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The Move to Gut French Pensions


A showdown between the French Government and unions is looming over  reforms to the country’s ‘generous’ pension system.

Strikes and protests are scheduled for September 10 in response to plans by the Socialist administration of President Francois Hollande to extend the 41.5-year contribution payment period required for a full pension and other possible changes.

Hollande has indicated he has no intention of touching the retirement age that former President Nicolas Sarkozy raised to 62 from 60, having fulfilled a campaign pledge to roll it back for those who started work early. Nor is he minded to trim annual pension increases to below inflation, another option under consideration.

Employers berate the President for timidity, and say more cuts to the system are needed to plug an expected 20 billion euro funding gap in the system by 2020.

‘We cannot wait any longer and be content with half-measures because our pension system is in a disastrous state,’ the new head of France’s Medef employers organisation Pierre Gattaz wrote in an op-ed in Le Monde newspaper this week

Medef will be making this point at a meeting with the government and unions on Monday and Tuesday, when Prime Minister Jean-Marc Ayrault is expected to formally outline the reform plans.

Gattaz said it was ‘urgent’ to review pension arrangements allowing the military, police and others to retire much younger, although Hollande is expected to leave them unchanged too.

The head of the Medef employers’ group also called for France’s state-dominated pension system to be curtailed and a bigger role given to privately funded pensions.

Public spending on pensions is 14.4 percent of output in France versus 12.9 percent in the EU.

Businesses in the eurozone’s second-largest economy, which has just exited recession, fret about  a prospective rise in payroll taxes as part of the pension system reform. Gattaz claims that increasing their contributions would hurt employment further at a time when more people are out of a job in France than ever before.

And it is not just employers breathing down Hollande’s neck – the European Commission is reportedly looking for indications that the government is  serious about ‘reform’ in exchange for agreeing some loosening of the country’s timetable in reigning in its deficit.

Hollande is right to fear a popular backlash against changes to the country’s pensions system. All past attempts – including under Sarkozy – have encountered weeks of demonstrations and costly industrial strikes.

But is ‘reform’ – in the modern turn-the-clock-back meaning of the word –  inevitable?

First, it is important to clear up the nonsense that pensions are generous in France –  the average pension is only 60 percent of working-age post-tax income, versus the 69 percent average for industrialised countries.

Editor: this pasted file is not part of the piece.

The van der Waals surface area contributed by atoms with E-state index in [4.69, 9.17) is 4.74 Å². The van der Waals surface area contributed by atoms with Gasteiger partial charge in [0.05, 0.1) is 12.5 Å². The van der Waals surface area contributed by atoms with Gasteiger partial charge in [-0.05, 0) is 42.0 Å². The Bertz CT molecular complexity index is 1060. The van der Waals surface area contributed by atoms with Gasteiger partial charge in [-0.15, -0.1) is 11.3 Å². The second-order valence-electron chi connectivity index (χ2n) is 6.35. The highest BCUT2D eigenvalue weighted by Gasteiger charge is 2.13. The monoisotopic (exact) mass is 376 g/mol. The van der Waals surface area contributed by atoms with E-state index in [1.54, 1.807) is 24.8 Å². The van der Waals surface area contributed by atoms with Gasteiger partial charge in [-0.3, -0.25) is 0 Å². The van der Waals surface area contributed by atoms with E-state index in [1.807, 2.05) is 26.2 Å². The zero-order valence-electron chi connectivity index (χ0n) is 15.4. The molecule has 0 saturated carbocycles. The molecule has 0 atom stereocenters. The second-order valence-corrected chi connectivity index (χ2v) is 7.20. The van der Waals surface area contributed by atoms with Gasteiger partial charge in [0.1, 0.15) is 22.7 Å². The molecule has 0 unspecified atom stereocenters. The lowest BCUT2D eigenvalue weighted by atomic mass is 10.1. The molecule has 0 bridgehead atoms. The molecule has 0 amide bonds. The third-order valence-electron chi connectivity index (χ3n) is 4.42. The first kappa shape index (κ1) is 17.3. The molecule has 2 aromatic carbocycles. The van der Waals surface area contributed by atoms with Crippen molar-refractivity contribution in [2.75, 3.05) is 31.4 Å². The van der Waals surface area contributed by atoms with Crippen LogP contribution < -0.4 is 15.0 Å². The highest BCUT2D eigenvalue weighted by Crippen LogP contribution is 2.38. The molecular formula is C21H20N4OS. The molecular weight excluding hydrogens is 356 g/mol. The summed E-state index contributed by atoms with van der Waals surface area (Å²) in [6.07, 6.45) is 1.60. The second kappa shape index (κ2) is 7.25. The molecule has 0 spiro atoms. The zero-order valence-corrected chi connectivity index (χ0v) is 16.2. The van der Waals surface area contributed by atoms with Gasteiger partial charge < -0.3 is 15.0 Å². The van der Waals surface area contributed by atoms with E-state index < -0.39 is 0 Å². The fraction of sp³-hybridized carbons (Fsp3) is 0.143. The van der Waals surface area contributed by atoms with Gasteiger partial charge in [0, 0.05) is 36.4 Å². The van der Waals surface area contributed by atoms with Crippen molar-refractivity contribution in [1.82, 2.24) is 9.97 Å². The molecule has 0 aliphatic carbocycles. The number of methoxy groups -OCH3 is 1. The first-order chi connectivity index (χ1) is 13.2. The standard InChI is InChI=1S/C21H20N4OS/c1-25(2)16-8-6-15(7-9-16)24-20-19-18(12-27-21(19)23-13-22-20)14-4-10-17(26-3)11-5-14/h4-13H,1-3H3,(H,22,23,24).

Second, companies will be able to claw back much of the rise in employer contributions (+ 0.1%, or 3 billion euros) expected in the changes, through tax breaks, and they will still be paying less than they did 20 odd years ago, point out Catherine Mills, Senior Honorary Lecturer at the University of Paris I Panthéon Sorbonne, and Frederick Rauch, editor of the journal Économie et Politique.

Third, the problem is not the cost of the system per se, but the lack of funds to underpin it.  In an article in L’Humanite newspaper, Mills and Rauch point out that this is due to rising unemployment and downward pressure on wages, the result of austerity policies pursued in France and Europe, and the fact that firms are more than ever putting shareholders before employees.

Firms now pay out twice as much to their owners and for their financing needs than on payroll taxes. Indeed, the proportion of companies’ financial resources  handed out as dividends has risen from 30% to 80% since the end of the 1980s, according to a report in Alternatives Economiques.  And a tidy 100 billion euros were pocketed by fat cat shareholders of France’s largest companies in the three years to 2011 alone.

The two economists calculate that a drop in the wages paid by employers of 1% costs the pension system 800 million euros in revenue. When the country has 100,000 more unemployed, the pension system loses 1 billion euros in funding. Thanks to economic rigor in France and across the Continent, the country now has over 10% out of work. ‘Thus boosting employment and wages is the key to making the pension system sustainable,’ say Mills and Rauch.

All of which implies an end to the mad, self-defeating austerity policies prevailing across Europe, and a radical ‘reform’ (in the traditional sense of the word) of the capitalist system.

Tom Gill blogs at 

Tom Gill edits Revolting Europe.

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